Agriculture is Pakistan’s biggest sector, contributing about 24% of its gross domestic product and employing half of its labor force, according to government statistics. But fragmented and complicated supply chains lead to inflated prices, food waste and low profits for farmers, all problems that Tazah wants to solve. The startup, which launched two months ago in Lahore, announced today it has raised a $2 million pre-seed round led by Global Founders Capital and Zayn Capital. Other participants included Ratio Ventures, Walled City Co, i2i Ventures, Suya Ventures, Globivest, Afropreneur Syndicate, +92 Ventures, Sunu Capital, Musha Investments and angel investors like senior executives from ride-hailing platforms Careem and Swvl, where Bajwa worked before launching Tazah.

There are currently about 300 small- to medium-sized sellers buying inventory through the platform and it moves multiple truckloads of produce per day. Right now it offers five main kinds of products: ginger, garlic, tomatoes, potatoes and onions. Tazah plans to expand into other vegetables and fruits, but wants to ensure that it can guarantee consistent supply and quality. For example, instead of just serving as a marketplace to connect farmer and buyers, Tazah also screens produce for quality, removing rotten produce. Then it sorts them into categories for specific types of buyers.

For example, potatoes are separated into ones for households, restaurants, small retailers, or to be made into French fries, based on what Bajwa and Zaka learned during market research. “We have spent months in wholesale markets, we’ve interviewed hundreds of retailers and we got to know that standardization of product is needed in Pakistan,” said Bajwa. “We get into the bottom of operations, because retailers will know what exactly is in the sack.” This has resulted in a monthly retention rate of more than 80%, and most customers buy from the platform about four times a week.

“We’re not just a box-moving operation because in one sack of potatoes, there can be multiple rotten potatoes, so you don’t want to just buy from farmers and then give to retailers. That doesn’t add a lot of value,” said Zaka. Tazah is currently focused on small to medium-sized sellers who are overlooked by fast-moving consumer goods and grocery product inventory providers because they aren’t able to buy at sufficient bulk. It’s also started talking to other customer segments, including B2C marketplaces, grocery apps and stores.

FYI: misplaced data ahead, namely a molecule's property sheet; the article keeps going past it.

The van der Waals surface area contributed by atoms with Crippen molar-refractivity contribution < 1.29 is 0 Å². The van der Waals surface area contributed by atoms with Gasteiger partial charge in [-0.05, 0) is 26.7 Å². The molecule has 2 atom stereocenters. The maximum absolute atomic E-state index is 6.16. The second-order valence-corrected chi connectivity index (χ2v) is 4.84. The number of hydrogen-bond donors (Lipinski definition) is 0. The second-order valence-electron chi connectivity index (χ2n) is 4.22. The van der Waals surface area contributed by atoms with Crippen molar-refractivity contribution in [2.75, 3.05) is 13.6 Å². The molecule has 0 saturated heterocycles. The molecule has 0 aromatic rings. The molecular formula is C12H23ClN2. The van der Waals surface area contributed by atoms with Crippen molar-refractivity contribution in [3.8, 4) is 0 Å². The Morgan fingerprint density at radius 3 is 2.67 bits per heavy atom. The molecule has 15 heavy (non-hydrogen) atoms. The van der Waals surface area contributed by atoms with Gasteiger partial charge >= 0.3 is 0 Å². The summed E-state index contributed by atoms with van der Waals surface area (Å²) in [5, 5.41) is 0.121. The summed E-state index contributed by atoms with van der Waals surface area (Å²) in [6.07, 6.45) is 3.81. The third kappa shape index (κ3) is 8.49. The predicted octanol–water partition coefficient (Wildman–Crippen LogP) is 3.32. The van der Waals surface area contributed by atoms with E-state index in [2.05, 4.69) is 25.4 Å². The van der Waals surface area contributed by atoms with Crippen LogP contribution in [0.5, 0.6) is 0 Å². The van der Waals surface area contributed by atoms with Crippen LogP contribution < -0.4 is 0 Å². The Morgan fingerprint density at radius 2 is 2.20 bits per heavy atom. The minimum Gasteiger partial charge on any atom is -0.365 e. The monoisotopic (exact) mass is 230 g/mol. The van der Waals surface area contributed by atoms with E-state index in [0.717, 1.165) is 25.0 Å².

Increasing farmers’ profits and reducing food waste
Tazah’s founders say fragmented supply chains mean that about 30% to 40% of produce is wasted because they perish or are damaged each time they are unloaded, warehoused and reloaded onto a truck. The company wants to fix that by creating a shorter, more streamlined logistics infrastructure. It plans to keep costs down by working with third-party warehouse and trucking providers instead of owning its own facilities.

Riaz Haq said…
#Pakistan #agriculture #startup Tazah gets #2 million pre-seed funding. It screens produce for quality, removes rotten produce. It sorts into categories for specific types of buyers. Now it offers 5 products: ginger, garlic, tomatoes, potatoes & onions. https://tcrn.ch/3lgDm7C


“There is the traditional supply chain and we’re building a parallel customized supply chain that is a more efficient supply chain,” said Bajwa. “It’s almost like reinventing the wheel to build a supply chain that ensures products move as fast as possible from point of harvest to point of retail.” This means Tazah will make early investments as it works with its warehousing and trucking marketplaces for middle- and last-mile deliveries, establishing best practices for how to handle produce.

Since Tazah needs to make deliveries early in the morning, it operates small fulfillment centers in addition to warehouses to stay close to customers. Part of its new funding will be used to expand its fulfillment center network in Lahore, with the goal of being operational in the entire city by the middle of October, before expanding into new regions.

Over-harvesting also contributes to food waste, and one of Tazah’s goals is to build a data and analytics platform that will help farmers plan crops to make sure there is no oversupply in the markets they serve. Farmers typically sell their produce at markets, occasionally forming groups with other farmers. But they don’t have a lot of information about market places and supply/demand beyond their communities. They also often end up in debt to middlemen because they lack access to working capital.